Published by Farrar, Straus on January 12th 2016
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Morgan didn’t mean to do anything wrong that day. Actually, she meant to do something right. But her kind act inadvertently played a role in a deadly tragedy. In order to move on, Morgan must learn to forgive—first someone who did something that might be unforgivable, and then, herself.
But Morgan can’t move on. She can’t even move beyond the front door of the apartment she shares with her mother and little brother. Morgan feels like she’s underwater, unable to surface. Unable to see her friends. Unable to go to school.
When it seems Morgan can’t hold her breath any longer, a new boy moves in next door. Evan reminds her of the salty ocean air and the rush she used to get from swimming. He might be just what she needs to help her reconnect with the world outside.
Underwater is a powerful, hopeful debut novel about redemption, recovery, and finding the strength it takes to face your past and move on.
I’ve always been the queen of contemporary but it’s not often that I find a contemporary novel that I adore. That was the case with Underwater. Marisa Reichardt’s debut novel completely blew me away.
I’m always a big fan of books that are fast paced and have a lot going on. Underwater is not one of those books but it’s got a lot of other things going for it. Marisa Reichardt’s writing is phenomenal. It seemed a little wordy at first but once I got reading, I saw how it made everything come together. The writing style just worked for this story. Marisa Reichardt’s writing managed to capture exactly how Morgan felt after the school shooting and convey them perfectly for readers. It took very little time for me to feel like I could understand exactly what Morgan was going through and how she was feeling. It takes real talent to make that happen in such a short period of time.
The events that led to Morgan’s agoraphobia (I think that’s pretty much what she had) were a mystery for most of the book. Readers can tell early on in the book what happened at the school that day but it’s not so obvious why it affected Morgan the way it did. While other survivors embraced life and decided to take chances, Morgan did the opposite. She shut herself away from everything that could hurt her, including other people. Evan, her new neighbor, forces Morgan to reevaluate her choices and actually consider coming out of her apartment for the first time in months. Evan was a total sweetheart. He didn’t know what Morgan was like before the shooting but he quickly came to care for her, even with her quirks. And honestly, Morgan’s quirks made me like her even more. Sure I felt for her from the start but I only grew to really like her once I started to understand exactly what she thought about herself, the shooting, the shooter, and what her future might hold.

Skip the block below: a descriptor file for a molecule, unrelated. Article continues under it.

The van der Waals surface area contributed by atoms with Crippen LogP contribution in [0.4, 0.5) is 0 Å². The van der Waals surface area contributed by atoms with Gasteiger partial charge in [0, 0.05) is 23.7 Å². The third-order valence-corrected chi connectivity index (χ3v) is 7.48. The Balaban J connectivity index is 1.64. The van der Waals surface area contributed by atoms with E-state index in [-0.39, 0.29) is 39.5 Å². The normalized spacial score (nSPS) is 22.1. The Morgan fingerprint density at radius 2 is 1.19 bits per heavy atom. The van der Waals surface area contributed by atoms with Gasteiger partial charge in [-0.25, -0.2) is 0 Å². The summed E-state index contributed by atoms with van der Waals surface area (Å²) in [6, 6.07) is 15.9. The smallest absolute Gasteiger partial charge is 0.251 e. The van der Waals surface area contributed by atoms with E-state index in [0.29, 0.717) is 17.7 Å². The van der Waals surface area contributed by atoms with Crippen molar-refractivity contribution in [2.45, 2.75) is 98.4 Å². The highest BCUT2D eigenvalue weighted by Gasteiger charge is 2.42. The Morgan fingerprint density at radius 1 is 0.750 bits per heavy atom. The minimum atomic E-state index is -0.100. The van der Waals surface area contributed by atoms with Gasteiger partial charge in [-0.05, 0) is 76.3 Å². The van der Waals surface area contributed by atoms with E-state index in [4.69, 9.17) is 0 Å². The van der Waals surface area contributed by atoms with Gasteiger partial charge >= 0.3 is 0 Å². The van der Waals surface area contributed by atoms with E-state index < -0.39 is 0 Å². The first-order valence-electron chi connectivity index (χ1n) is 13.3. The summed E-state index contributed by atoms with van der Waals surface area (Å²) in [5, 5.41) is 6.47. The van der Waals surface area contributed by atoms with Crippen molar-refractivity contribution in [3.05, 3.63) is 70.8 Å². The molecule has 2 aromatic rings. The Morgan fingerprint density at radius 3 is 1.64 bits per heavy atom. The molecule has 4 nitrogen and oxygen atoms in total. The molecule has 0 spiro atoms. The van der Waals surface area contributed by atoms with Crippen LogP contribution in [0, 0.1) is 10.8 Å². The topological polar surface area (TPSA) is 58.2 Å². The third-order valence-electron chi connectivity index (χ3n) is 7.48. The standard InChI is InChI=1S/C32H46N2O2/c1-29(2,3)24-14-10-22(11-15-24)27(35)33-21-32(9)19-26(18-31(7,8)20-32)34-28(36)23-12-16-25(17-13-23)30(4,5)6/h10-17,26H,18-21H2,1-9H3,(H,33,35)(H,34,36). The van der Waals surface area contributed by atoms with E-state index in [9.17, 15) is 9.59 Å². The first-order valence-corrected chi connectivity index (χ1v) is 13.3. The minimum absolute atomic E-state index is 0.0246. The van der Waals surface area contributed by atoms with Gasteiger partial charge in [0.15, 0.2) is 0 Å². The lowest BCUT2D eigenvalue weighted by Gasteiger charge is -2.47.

To some, Underwater might seem a little slow and a little lacking in action. I did mention earlier that that is normally what draws me too a book but I didn’t mind the pace or the lack of action in Underwater. There was some mystery (not much) which did keep my interest piqued but it was the characters that really kept me reading this one. Like I said earlier, I felt emotionally connected to Morgan from the start so I never once considered putting Underwater down because of it’s pace. I do think it’s a good thing to know going in though that Underwater is not necessarily a book you are going to be able to power through and read in an hour or two. Take your time with this one. It’s worth it.
I also really loved all the family dynamics in Underwater. Morgan lived with her mom and little brother and they were all very close. Her mom was extremely understanding about Morgan’s condition and her little brother was adorable. Evan was also very close to his mom and aunt. There wasn’t a ton of interaction shown between them but it was easy to see how they cared for each other and helped each other out.
Overall, Underwater is a fantastic debut that I can’t help but recommend. I look forward to seeing what Marisa Reichardt does next.
What others are saying about Underwater:
My Friends Are Fiction’s review: “What a beautifully developed and executed debut Underwater was.”
bookstacked’s review: “Everything about this story was amazing: the writing, the theme, the dialogue, but one of my favorite things about this story was the underlying message. The message that having hope is one of the best things in the world.”